NCHR takes notice of high private schools fees

Chairman directs member ICT to call a meeting of all stakeholders


Sehrish Wasif September 10, 2018
. PHOTO: EXPRESS/FILE

ISLAMABAD: The National Commission for Human Rights (NCHR) on Monday took notice of the high fees being charged by many private schools in the country.

The NCHR demanded of the government to effectively implement Article 25A of the Constitution of Pakistan which states, “Right to education — The State shall provide free and compulsory education to all children of the age of five to sixteen years in such manner as may be determined by law”.

“A pressing issue has been brought to the attention of the NCHR regarding the high fees being charged by private schools. The NCHR is receiving many complaints about the high fees from the parents of the students at private schools,” states a handout issued by the commission.

An NCHR official told The Express Tribune that complaints of hike in private schools fee were being received almost every day. “Parents say that the fee is increased almost every year and it has become impossible for them to pay the same,” he added.

The issue, the official added, had been raised at various forums, but nothing had been done to provide relief to the parents. “Private schools have become more of business institutions than educational ones,” he lamented.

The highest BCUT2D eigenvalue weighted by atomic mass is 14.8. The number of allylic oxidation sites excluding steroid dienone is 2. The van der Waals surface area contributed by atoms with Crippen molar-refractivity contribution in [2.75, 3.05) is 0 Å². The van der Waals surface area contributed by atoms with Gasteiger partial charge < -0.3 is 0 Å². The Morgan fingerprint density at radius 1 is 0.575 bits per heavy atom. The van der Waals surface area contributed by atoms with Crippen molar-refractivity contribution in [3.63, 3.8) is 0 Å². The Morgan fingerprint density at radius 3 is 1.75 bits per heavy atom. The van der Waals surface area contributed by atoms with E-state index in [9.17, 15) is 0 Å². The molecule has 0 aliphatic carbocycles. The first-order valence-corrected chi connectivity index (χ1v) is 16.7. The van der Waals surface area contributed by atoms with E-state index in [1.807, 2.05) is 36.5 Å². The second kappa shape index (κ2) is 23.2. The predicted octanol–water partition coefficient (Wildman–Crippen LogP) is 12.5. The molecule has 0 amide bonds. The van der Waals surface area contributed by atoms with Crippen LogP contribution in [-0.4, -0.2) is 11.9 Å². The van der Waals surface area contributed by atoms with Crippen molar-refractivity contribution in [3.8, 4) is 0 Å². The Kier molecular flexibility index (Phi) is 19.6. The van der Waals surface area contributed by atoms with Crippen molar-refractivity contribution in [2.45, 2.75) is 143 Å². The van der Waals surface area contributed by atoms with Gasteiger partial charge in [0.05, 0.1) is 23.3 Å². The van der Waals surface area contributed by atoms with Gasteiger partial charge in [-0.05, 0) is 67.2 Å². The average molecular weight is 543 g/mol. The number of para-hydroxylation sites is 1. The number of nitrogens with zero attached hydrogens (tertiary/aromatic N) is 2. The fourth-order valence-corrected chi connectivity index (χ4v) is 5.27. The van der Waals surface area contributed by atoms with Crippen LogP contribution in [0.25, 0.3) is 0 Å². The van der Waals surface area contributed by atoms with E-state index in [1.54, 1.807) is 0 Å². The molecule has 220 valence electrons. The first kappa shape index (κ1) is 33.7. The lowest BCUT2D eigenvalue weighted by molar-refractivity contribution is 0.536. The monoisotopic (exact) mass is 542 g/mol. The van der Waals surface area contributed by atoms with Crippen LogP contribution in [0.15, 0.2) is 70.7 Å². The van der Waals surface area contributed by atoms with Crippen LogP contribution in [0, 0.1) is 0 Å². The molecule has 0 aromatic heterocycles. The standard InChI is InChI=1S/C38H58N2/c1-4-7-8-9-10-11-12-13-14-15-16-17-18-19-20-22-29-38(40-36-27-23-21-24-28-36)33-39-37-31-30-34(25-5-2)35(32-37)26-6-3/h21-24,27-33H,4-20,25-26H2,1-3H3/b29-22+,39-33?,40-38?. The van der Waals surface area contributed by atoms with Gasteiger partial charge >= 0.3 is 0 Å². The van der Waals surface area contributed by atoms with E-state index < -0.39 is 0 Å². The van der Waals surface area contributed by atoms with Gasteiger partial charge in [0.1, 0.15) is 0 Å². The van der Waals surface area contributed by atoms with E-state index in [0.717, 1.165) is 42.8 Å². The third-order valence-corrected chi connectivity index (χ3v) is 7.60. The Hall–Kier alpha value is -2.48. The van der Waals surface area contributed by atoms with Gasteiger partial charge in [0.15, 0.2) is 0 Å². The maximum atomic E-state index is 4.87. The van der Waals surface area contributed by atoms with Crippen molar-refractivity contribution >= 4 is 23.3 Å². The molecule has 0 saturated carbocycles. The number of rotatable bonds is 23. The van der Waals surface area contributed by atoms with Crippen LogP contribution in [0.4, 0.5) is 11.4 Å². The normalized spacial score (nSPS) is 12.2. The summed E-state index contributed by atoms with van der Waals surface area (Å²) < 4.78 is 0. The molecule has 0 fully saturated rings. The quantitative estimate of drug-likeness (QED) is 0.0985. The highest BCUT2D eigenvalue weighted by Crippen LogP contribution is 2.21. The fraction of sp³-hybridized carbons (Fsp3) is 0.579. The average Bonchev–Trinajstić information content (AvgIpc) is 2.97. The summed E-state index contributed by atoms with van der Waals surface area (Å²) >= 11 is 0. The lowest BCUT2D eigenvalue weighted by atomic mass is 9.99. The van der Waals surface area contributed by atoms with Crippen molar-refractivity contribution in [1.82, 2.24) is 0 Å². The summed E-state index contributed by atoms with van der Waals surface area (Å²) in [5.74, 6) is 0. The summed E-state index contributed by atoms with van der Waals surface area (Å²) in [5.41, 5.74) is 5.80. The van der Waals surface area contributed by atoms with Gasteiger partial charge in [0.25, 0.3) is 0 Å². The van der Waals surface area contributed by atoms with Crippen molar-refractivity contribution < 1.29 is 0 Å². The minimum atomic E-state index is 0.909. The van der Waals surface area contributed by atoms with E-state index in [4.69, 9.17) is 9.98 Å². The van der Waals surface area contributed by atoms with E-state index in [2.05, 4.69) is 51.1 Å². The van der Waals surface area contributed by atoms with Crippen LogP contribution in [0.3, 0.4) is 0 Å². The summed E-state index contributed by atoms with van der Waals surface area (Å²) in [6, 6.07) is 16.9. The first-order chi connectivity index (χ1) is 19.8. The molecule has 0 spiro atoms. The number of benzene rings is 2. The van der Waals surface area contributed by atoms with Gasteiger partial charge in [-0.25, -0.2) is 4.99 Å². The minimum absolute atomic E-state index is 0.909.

Private school fees: Parents, students urge CJP to take note of exploitation

The official said that the parents had told the NCHR chairman that they were suffering from mental stress due to the rise in the fees year on year.

A meeting was, meanwhile, held at the NCHR Head Office in Islamabad during which NHCR Chairman Justice (retd) Ali Nawaz Chowhan criticised the “very high fee” being charged by many private schools in the country. He asked the member Islamabad Capital Territory (ICT) to arrange a consultation programme in this regard.
Chowhan referred to Article 25A of the Constitution and said, “It is the responsibility of the state to take necessary action in line with the Constitution and adjust the fee level.”

Parents had also complained that many private schools had made it compulsory for students to buy uniform only from the school which was sold at far higher than the market price. “This shows that our schools have become business ventures,” he said while condemning these “preposterous” actions.

“Free education is a fundamental right of all citizens, but if it is not affordable to the common man, how this right will be exercised.” Chowhan said, stressing on the right to education at a reasonable fee.

He directed the member ICT to call all stakeholders, including the Private Education Institutes Regulatory Authority (PEIRA), to discuss the concerns. He directed the member ICT to arrange a comprehensive consultation for a necessary action.

“Education and business should be separated and the schools violating the rules will face serious action,” he warned.

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